Managers of mutual savings banks who are considering forming a mutual holding company should not be dissuaded by the March action of the Federal Deposit Insurance Corp. that prohibited mutual holding companies from waiving dividends for the benefit of minority shareholders.

In a mutual holding company conversion, a mutual savings bank converts to stock ownership. A mutual holding company is formed, and it is issued a majority stake in the new, stock-owned bank. Investors purchase a minority stake in the bank.

Formerly, when subsidiaries of mutual holding companies declared dividends, the holding companies would "waive" their portion, either leaving the funds with subsidiaries or using them to augment dividends paid to minority owners.

Opponents cite two specific concerns about the FDIC's move to block this practice:

*Dividend increases for minority shareholders will be limited because the subsidiary can no longer distribute any portion of the dividends waived by the mutual holding company.

*Minority shareholders' ownership position will be diluted upon subsequent conversion to 100% public ownership, owing to the new method of crediting waived dividends to the mutual holding company.

While both statements are true, neither event is necessarily detrimental to minority shareholders.

The first criticism of the new FDIC policy is that it reduces the appeal of mutual holding company investments, since dividend increases will be restricted. Under the new policy, dividends waived by the mutual holding company can not be paid to minority shareholders.

However, these waived dividends still accrue as retained earnings of the subsidiary thrift. In favorable markets, higher retained earnings generally result in higher earnings growth, which is a major determinant of shareholder value.

In turn - assuming the ratio of dividends to earnings is held constant for the subsidiary thrift - higher earnings result in higher future dividends to minority shareholders. In fact, as long as a thrift's return on equity meets investors' required rate of return, shareholder value is not affected by dividend policy.

So, even though minority shareholders no longer receive the portion of retained earnings that accrues due to the mutual holding company's waived dividends, minority shareholders are equivalently rewarded by the increased future dividends derived from the higher level of retained earnings.

The second criticism of the FDIC's new conversion policy - that it dilutes minority shareholders' ownership position in a second-stage conversion - is equally tenuous.

Under prior conversion rules, if minority shareholders purchased 49% of the original mutual holding company conversion offering, for example, they would retain 49% ownership in the event of a second-stage conversion - regardless of dividends the holding company had waived between offerings.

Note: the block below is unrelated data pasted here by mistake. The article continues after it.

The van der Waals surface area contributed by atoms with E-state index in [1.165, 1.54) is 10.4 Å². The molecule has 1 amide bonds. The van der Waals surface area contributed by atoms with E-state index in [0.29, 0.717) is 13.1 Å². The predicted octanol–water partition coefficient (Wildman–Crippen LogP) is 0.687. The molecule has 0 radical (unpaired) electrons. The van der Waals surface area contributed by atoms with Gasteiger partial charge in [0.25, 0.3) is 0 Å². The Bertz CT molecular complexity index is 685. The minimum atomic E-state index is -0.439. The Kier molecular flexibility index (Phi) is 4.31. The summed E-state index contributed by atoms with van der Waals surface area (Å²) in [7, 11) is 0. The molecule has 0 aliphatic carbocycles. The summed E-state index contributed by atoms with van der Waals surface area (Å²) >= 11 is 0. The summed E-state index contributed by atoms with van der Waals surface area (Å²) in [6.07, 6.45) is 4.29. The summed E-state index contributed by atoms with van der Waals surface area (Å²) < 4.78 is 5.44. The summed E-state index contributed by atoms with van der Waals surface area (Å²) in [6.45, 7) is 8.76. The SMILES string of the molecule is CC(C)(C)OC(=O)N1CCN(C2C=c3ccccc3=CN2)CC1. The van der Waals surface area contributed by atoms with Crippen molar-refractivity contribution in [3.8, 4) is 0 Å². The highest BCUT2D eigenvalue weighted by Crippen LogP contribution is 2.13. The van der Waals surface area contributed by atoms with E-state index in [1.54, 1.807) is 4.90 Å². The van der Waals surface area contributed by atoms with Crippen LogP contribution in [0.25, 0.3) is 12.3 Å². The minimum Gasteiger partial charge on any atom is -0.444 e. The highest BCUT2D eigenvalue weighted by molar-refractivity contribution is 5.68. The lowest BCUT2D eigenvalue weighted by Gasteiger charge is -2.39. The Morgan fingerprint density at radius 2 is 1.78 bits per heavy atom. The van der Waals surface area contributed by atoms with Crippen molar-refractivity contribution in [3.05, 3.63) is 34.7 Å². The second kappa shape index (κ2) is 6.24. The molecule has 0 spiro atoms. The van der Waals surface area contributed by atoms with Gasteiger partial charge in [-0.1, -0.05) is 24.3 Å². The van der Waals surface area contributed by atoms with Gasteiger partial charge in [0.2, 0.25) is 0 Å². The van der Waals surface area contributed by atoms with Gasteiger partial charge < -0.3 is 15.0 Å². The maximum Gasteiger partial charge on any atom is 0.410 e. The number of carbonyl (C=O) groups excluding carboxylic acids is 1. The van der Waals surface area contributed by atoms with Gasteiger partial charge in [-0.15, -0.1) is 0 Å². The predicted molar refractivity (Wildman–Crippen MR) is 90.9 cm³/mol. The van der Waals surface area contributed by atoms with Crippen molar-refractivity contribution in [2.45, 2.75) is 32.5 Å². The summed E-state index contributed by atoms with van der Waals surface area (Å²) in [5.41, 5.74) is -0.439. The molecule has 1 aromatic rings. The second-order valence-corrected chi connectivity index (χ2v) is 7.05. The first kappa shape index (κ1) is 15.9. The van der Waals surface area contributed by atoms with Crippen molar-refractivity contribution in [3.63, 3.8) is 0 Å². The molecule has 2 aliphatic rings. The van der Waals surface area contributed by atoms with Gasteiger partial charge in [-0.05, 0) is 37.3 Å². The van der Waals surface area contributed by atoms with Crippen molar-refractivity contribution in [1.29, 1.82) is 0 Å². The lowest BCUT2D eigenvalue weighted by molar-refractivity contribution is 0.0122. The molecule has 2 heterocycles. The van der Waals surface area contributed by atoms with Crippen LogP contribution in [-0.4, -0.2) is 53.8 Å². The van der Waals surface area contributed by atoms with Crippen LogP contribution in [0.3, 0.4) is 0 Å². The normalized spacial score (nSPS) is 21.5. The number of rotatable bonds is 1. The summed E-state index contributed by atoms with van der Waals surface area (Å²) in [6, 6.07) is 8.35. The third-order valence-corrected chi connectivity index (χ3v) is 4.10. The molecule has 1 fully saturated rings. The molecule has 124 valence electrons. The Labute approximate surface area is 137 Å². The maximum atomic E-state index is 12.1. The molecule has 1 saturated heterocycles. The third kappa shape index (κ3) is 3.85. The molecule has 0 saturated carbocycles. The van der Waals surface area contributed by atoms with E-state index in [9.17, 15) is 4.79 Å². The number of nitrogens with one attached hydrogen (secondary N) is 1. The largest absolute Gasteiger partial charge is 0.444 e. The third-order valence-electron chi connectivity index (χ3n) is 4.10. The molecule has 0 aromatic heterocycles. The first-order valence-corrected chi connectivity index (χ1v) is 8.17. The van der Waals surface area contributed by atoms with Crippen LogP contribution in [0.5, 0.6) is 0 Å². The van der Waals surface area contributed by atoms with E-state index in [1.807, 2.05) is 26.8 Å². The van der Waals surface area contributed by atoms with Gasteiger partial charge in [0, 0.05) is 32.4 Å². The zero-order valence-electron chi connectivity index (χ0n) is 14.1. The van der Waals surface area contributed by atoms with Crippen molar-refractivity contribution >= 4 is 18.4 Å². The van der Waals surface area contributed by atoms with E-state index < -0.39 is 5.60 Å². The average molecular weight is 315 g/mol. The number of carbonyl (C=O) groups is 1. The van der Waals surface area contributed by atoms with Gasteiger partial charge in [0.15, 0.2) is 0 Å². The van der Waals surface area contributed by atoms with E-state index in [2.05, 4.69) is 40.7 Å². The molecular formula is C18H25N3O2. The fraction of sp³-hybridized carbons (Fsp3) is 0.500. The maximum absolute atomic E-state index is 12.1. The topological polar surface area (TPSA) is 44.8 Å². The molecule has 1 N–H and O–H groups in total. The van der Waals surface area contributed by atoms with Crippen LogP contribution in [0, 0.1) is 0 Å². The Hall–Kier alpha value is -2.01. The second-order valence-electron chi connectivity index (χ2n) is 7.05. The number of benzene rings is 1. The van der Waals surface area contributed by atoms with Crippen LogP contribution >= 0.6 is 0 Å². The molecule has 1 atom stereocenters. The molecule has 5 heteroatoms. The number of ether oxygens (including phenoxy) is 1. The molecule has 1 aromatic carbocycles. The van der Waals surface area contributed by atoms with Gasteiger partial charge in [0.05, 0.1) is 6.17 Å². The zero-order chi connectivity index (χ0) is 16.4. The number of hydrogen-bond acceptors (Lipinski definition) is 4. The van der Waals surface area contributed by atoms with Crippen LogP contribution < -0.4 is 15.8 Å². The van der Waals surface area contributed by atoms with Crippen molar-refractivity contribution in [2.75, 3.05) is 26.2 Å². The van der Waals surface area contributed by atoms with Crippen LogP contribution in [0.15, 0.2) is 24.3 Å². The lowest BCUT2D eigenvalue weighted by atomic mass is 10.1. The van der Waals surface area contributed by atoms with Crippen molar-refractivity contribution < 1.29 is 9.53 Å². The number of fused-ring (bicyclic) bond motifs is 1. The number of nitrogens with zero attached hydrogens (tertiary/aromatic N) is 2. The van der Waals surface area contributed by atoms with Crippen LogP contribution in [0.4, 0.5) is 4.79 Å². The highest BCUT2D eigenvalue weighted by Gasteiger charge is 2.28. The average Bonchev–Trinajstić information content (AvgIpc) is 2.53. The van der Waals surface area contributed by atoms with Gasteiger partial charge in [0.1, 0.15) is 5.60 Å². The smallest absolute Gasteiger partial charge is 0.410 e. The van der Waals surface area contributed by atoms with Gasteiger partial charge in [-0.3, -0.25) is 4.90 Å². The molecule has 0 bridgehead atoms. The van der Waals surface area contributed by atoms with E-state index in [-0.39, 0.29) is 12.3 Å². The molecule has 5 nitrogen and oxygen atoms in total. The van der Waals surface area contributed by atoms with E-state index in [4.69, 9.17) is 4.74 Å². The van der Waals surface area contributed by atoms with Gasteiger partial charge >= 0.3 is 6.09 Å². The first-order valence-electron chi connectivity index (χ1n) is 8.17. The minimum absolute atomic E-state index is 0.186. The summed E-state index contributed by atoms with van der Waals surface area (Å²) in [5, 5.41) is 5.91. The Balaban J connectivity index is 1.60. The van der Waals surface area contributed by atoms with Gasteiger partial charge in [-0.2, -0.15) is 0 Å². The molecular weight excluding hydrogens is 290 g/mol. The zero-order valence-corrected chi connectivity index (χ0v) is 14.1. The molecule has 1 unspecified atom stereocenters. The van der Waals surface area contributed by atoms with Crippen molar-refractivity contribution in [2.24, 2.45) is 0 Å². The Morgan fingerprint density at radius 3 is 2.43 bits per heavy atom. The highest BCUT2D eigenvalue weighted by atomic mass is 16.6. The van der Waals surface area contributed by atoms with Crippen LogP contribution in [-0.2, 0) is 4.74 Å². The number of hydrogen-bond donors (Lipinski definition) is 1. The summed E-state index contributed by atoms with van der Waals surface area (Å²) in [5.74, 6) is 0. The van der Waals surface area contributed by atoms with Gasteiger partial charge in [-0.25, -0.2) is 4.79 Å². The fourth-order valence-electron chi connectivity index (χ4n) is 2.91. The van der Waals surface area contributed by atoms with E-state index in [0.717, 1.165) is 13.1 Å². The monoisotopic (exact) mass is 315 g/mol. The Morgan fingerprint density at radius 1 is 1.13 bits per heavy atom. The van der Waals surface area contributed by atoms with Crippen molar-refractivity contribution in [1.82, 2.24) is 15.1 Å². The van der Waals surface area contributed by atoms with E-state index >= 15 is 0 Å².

Minority shareholders, in effect, were being allowed to have their cake and eat it too.

Not only did they receive their share of the thrift's earnings paid out as dividends prior to full conversion, but they were granted 49% of that portion of retained earnings accruing by virtue of the company's policy of waiving dividends.

The new FDIC policy sets aside this portion of retained earnings for the exclusive benefit of the mutual holding company. The remaining book value of the thrift is then prorated, based on the ownership distribution between minority shareholders and the holding company in the initial offering - 49% and 51% respectively, in this example.

Under the new guidelines, minority shareholders own a smaller percentage of the fully converted thrift than they purchased in the initial offering, because they have been refunded part of their initial ownership in the form of dividends. In this sense, the new FDIC policy preserves the original ownership distribution.

Some would still consider this a "penalty" to minority shareholders: Even though it restores parity, it eliminates an advantage to the minority shareholders, that of gaining a larger percentage ownership of the fully converted company.

However, so long as the secondary-stage offering is not underpriced, minority shareholders receive no financial benefit for owning a larger proportion of the fully converted mutual holding company.

This point is frequently misunderstood, perhaps because people view the value of the fully converted institution as a pie of fixed size, to be divided between the second-stage investors and the original minority shareholders.

In reality, the size of the pie - or the value of the pro forma, fully converted mutual holding company - varies inversely with the percentage ownership of the minority shareholders prior to the second-stage offering.

If minority shareholders own a large stake, proceeds from the second- stage financing, and the equity base of the resulting 100% public holding company, will be smaller than if minority shareholders held a smaller stake.

Whether it is a larger percentage of a smaller company or a smaller percentage of a larger company, the dollar value of the minority shareholders' position does not change, however, assuming the second-stage offering is not underpriced.

Yes, the new FDIC policy will change some measures of ownership of a fully converted mutual holding company, but it will not affect the most important measure, shareholder value. And it does not threaten the efficacy of the mutual holding company as a valuable structure for raising capital.

Mr. Loomis and Mr. Jones are officers of Northeast Capital and Advisory Inc., an investment banking and consulting firm based in Albany, N.Y.

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